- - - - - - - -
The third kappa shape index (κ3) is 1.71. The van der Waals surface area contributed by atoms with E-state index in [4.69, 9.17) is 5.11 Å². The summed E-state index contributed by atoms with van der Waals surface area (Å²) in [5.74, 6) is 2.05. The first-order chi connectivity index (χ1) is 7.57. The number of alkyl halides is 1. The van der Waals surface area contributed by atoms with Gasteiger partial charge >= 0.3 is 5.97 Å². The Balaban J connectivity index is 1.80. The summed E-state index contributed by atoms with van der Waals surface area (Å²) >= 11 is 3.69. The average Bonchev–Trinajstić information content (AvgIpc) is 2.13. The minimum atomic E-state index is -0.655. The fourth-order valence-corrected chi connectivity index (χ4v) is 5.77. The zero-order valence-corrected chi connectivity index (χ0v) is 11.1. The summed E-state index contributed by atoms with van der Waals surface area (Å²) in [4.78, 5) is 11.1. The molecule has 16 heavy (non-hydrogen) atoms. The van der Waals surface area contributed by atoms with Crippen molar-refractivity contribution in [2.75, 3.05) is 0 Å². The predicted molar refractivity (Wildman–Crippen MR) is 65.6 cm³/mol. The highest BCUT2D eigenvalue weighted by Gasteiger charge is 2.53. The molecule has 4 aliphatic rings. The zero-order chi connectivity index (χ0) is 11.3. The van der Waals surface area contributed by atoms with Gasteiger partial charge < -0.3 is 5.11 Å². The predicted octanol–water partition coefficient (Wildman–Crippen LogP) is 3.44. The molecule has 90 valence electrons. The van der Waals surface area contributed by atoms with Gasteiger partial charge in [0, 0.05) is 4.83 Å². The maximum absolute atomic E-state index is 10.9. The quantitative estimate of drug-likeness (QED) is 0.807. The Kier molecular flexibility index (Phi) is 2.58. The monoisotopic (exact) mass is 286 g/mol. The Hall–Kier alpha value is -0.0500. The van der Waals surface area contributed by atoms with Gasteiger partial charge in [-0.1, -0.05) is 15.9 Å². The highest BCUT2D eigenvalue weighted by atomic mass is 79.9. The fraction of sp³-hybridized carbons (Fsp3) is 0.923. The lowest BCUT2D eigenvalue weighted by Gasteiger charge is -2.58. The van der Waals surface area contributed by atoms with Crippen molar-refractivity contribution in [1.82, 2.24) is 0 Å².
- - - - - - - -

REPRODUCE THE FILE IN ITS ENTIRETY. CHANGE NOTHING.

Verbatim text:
The third kappa shape index (κ3) is 1.71. The van der Waals surface area contributed by atoms with E-state index in [4.69, 9.17) is 5.11 Å². The summed E-state index contributed by atoms with van der Waals surface area (Å²) in [5.74, 6) is 2.05. The first-order chi connectivity index (χ1) is 7.57. The number of alkyl halides is 1. The van der Waals surface area contributed by atoms with Gasteiger partial charge >= 0.3 is 5.97 Å². The Balaban J connectivity index is 1.80. The summed E-state index contributed by atoms with van der Waals surface area (Å²) >= 11 is 3.69. The average Bonchev–Trinajstić information content (AvgIpc) is 2.13. The minimum atomic E-state index is -0.655. The fourth-order valence-corrected chi connectivity index (χ4v) is 5.77. The zero-order valence-corrected chi connectivity index (χ0v) is 11.1. The summed E-state index contributed by atoms with van der Waals surface area (Å²) in [4.78, 5) is 11.1. The molecule has 16 heavy (non-hydrogen) atoms. The van der Waals surface area contributed by atoms with Crippen molar-refractivity contribution in [2.75, 3.05) is 0 Å². The predicted molar refractivity (Wildman–Crippen MR) is 65.6 cm³/mol. The highest BCUT2D eigenvalue weighted by Gasteiger charge is 2.53. The molecule has 4 aliphatic rings. The zero-order chi connectivity index (χ0) is 11.3. The van der Waals surface area contributed by atoms with Gasteiger partial charge < -0.3 is 5.11 Å². The predicted octanol–water partition coefficient (Wildman–Crippen LogP) is 3.44. The molecule has 90 valence electrons. The van der Waals surface area contributed by atoms with Gasteiger partial charge in [0, 0.05) is 4.83 Å². The maximum absolute atomic E-state index is 10.9. The quantitative estimate of drug-likeness (QED) is 0.807. The Kier molecular flexibility index (Phi) is 2.58. The monoisotopic (exact) mass is 286 g/mol. The Hall–Kier alpha value is -0.0500. The van der Waals surface area contributed by atoms with Gasteiger partial charge in [-0.1, -0.05) is 15.9 Å². The highest BCUT2D eigenvalue weighted by atomic mass is 79.9. The fraction of sp³-hybridized carbons (Fsp3) is 0.923. The lowest BCUT2D eigenvalue weighted by Gasteiger charge is -2.58. The van der Waals surface area contributed by atoms with Crippen molar-refractivity contribution in [1.82, 2.24) is 0 Å².